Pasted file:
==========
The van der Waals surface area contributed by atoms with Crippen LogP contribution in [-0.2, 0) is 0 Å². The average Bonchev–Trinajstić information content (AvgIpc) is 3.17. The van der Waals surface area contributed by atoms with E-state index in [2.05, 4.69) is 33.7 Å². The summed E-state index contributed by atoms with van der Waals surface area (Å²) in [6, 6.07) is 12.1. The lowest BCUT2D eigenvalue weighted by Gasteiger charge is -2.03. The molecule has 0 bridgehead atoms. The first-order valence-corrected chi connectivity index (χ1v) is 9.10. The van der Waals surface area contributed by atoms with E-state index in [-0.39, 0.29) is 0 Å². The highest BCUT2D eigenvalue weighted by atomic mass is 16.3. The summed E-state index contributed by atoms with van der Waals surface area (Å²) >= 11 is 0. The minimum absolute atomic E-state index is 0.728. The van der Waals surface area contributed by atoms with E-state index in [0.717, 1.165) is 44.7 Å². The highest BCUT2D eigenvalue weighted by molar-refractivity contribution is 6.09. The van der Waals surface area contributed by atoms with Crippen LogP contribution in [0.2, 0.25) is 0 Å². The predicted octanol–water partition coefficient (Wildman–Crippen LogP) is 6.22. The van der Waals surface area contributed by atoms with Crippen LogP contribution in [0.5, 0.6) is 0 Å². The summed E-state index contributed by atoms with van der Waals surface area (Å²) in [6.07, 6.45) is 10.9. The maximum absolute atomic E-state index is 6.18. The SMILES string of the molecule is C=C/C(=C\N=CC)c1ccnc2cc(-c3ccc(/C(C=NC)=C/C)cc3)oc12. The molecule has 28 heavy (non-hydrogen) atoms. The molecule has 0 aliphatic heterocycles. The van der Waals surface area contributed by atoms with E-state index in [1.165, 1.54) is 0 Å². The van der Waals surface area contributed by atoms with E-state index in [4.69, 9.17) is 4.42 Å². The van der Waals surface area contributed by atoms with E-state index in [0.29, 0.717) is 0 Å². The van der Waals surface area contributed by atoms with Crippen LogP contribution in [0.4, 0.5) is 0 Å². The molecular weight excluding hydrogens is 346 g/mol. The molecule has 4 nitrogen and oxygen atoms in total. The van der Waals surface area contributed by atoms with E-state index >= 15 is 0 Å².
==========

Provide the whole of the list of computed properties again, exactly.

The van der Waals surface area contributed by atoms with Crippen LogP contribution in [-0.2, 0) is 0 Å². The average Bonchev–Trinajstić information content (AvgIpc) is 3.17. The van der Waals surface area contributed by atoms with E-state index in [2.05, 4.69) is 33.7 Å². The summed E-state index contributed by atoms with van der Waals surface area (Å²) in [6, 6.07) is 12.1. The lowest BCUT2D eigenvalue weighted by Gasteiger charge is -2.03. The molecule has 0 bridgehead atoms. The first-order valence-corrected chi connectivity index (χ1v) is 9.10. The van der Waals surface area contributed by atoms with E-state index in [-0.39, 0.29) is 0 Å². The highest BCUT2D eigenvalue weighted by atomic mass is 16.3. The summed E-state index contributed by atoms with van der Waals surface area (Å²) >= 11 is 0. The minimum absolute atomic E-state index is 0.728. The van der Waals surface area contributed by atoms with E-state index in [0.717, 1.165) is 44.7 Å². The highest BCUT2D eigenvalue weighted by molar-refractivity contribution is 6.09. The van der Waals surface area contributed by atoms with Crippen LogP contribution in [0.2, 0.25) is 0 Å². The predicted octanol–water partition coefficient (Wildman–Crippen LogP) is 6.22. The van der Waals surface area contributed by atoms with Crippen LogP contribution in [0.5, 0.6) is 0 Å². The summed E-state index contributed by atoms with van der Waals surface area (Å²) in [6.07, 6.45) is 10.9. The maximum absolute atomic E-state index is 6.18. The SMILES string of the molecule is C=C/C(=C\N=CC)c1ccnc2cc(-c3ccc(/C(C=NC)=C/C)cc3)oc12. The molecule has 28 heavy (non-hydrogen) atoms. The molecule has 0 aliphatic heterocycles. The van der Waals surface area contributed by atoms with E-state index in [1.165, 1.54) is 0 Å². The van der Waals surface area contributed by atoms with E-state index in [4.69, 9.17) is 4.42 Å². The van der Waals surface area contributed by atoms with E-state index in [0.29, 0.717) is 0 Å². The van der Waals surface area contributed by atoms with Crippen LogP contribution in [0.4, 0.5) is 0 Å². The molecular weight excluding hydrogens is 346 g/mol. The molecule has 4 nitrogen and oxygen atoms in total. The van der Waals surface area contributed by atoms with E-state index >= 15 is 0 Å².